كتاب به سبك رئاليسم جادويي است كه آدما راحت صدها سال عمر ميكنند و واتفاقات عجيب كم نمي افتد.مردي پشت سرهم شانس مي آورد و دختر اصيل زاده اي كه سخت گيري عجيبي براي زندگي كردن به سبك اشرافي دارد زن يك آدم تقریبا عادي شده است و در زندگی با او رنج می برد

شوهرها خيلي راحت خيانت مي كنند و زنها بخاطر فرزندشان د
...more
Fernando
Mar 11, 2015 rated it it was amazing  ·  review of another edition
Shelves: favorites
”Era como si Dios hubiera puesto a prueba toda capacidad de asombro, y mantuviera a los habitantes de Macondo en un permanente vaivén entre el alborozo y el desencanto, la duda y la revelación, al extremo de que ya nadie podía saber a ciencia cierta dónde estaban los límites de la realidad.”
Esa frase de Gabriel García Márquez, ese gigante literario que nos regaló Colombia, resume perfectamente la perfección que este libro contiene. De eso se trata ese realismo mágico que transforma lo fantástico
...more
mai ahmd
Jan 11, 2012 rated it it was amazing  ·  review of another edition
Shelves: روايات
حين تفكر بقراءة هذه الرواية يجب أن تضع نصب عينيك أنك لا تقرأ عملا اعتياديا يستلزم جهدا مشابها
عليك أن تترك كل حواسك مع الكتاب
المترجم علماني كان متفهما جدا لطبيعة القارىء العربي وربما صعوبة التواصل مع أسماء بهذا الكم وأجيال بهذا العدد فما كان منه إلا أن وضع خارطة للأجيال الستة التي مروا على قرية ماكوندو من أسرة خوسيه أركاديو بوينديا تسهيلا وحتى لا يقع القارىء في لبس الأسماء وهذا يحسب لعلماني كمترجم له باع في الترجمة بلغة سلسة أصبح يتهافت عليها الجميع

الرواية من الروايات العظيمة والتي تقدم دروسا
...more
Amira Mahmoud
مئة عام من الحياة
مئة عام من الشخوص
مئة عام من المصائر

هناك الملايين من الكلمات التي كان يمكن لماركيز أن يضعها بعد حرف الجر من كي يعبّر عن روايته هذه، الملايين من الكلمات ليست بالطبع العزلة من بينها فما قرأته في هذه الرواية/الملحمة لا يتوافق أبدًا مع تعريفي للعزلة الذي يمتلئ بالعديد من المشاعر السيئة ليس اسوأها فقط البُغض والملل.

الرواية تتبع مصير عائلة من بدايتها -وبطريقة ما بدايتها تلك تبدو وكأنها بداية الخليقة- إلى فناءها بنهاية بالسلالة، وما يبدو أنه شديد الواقعية يخلطه ماركيز بجرعة خيالية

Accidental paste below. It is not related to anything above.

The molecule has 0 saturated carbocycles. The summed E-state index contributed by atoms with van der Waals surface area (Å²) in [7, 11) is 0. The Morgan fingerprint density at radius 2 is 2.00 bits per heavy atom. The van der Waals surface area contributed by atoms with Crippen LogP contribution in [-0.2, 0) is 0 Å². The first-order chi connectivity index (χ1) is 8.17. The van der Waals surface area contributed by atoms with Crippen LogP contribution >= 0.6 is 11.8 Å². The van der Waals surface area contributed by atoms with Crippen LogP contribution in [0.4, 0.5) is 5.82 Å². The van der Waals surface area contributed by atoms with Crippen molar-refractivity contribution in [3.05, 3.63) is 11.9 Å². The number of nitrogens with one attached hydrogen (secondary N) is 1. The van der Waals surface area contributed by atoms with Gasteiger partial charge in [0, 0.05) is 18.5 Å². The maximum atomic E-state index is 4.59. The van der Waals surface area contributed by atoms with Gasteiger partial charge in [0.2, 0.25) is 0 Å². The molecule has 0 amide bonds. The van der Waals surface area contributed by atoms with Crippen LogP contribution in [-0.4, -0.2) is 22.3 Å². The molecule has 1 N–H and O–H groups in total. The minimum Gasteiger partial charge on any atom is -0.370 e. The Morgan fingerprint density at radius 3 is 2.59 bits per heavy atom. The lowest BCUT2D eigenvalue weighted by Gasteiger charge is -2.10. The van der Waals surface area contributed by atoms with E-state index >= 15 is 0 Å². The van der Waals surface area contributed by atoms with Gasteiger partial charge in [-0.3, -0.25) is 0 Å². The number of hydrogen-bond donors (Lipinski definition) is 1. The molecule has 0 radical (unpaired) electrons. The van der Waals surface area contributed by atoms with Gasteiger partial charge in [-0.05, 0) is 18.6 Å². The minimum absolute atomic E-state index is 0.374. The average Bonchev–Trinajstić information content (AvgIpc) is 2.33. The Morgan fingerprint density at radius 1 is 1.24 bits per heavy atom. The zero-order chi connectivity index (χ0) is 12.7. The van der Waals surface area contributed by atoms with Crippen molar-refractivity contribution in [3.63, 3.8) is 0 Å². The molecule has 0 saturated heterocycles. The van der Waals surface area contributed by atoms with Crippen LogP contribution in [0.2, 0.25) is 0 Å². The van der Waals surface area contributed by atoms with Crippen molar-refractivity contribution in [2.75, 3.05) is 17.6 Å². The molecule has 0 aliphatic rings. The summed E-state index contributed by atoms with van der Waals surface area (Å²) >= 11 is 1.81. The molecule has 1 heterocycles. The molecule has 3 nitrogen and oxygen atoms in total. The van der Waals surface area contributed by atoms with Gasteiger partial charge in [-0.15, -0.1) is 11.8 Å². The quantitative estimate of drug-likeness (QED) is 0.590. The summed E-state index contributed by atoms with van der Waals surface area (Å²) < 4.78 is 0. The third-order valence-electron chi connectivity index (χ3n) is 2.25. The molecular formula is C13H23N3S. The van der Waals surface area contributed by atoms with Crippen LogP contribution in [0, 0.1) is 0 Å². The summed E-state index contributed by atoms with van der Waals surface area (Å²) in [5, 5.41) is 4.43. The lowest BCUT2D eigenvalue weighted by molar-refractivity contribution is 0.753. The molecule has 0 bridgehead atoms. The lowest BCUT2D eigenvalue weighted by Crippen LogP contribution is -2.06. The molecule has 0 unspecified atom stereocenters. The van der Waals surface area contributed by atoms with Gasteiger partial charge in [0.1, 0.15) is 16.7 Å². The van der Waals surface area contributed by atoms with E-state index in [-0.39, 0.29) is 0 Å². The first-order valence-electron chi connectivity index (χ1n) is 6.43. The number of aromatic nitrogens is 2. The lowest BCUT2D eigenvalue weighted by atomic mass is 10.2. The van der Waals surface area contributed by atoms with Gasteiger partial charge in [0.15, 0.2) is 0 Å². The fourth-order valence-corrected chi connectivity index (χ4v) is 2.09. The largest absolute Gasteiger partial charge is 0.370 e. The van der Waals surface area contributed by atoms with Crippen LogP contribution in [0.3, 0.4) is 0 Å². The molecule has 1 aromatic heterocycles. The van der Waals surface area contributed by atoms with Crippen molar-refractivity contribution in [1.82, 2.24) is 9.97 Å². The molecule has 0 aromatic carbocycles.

...more
Lizzy
Mr. Márquez, or may I call you Gabriel?, how you dream and with your dreams carry us with you through an epic world so magical, so delicious that I can forget my old pains. Old realities take over and remind me that the past is here with us, years pass and time stands still, and the perception is of solitude mixed with love. Yes, I found your tale mesmerizingly beautiful – what is more, it is a story of overpowering and eternal love! How could I not be enthralled?
'Intrigued by that enigma, he
...more
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Gabriel José de la Concordia García Márquez was a Colombian novelist, short-story writer, screenwriter and journalist. García Márquez, familiarly known as "Gabo" in his native country, was considered one of the most significant authors of the 20th century. In 1982, he was awarded the Nobel Prize in Literature.

He studied at the University of Bogotá and later worked as a reporter for the Colombian n
...more
More about Gabriel García Márquez
“It's enough for me to be sure that you and I exist at this moment.” 4123 likes
“There is always something left to love.” 1655 likes
More quotes…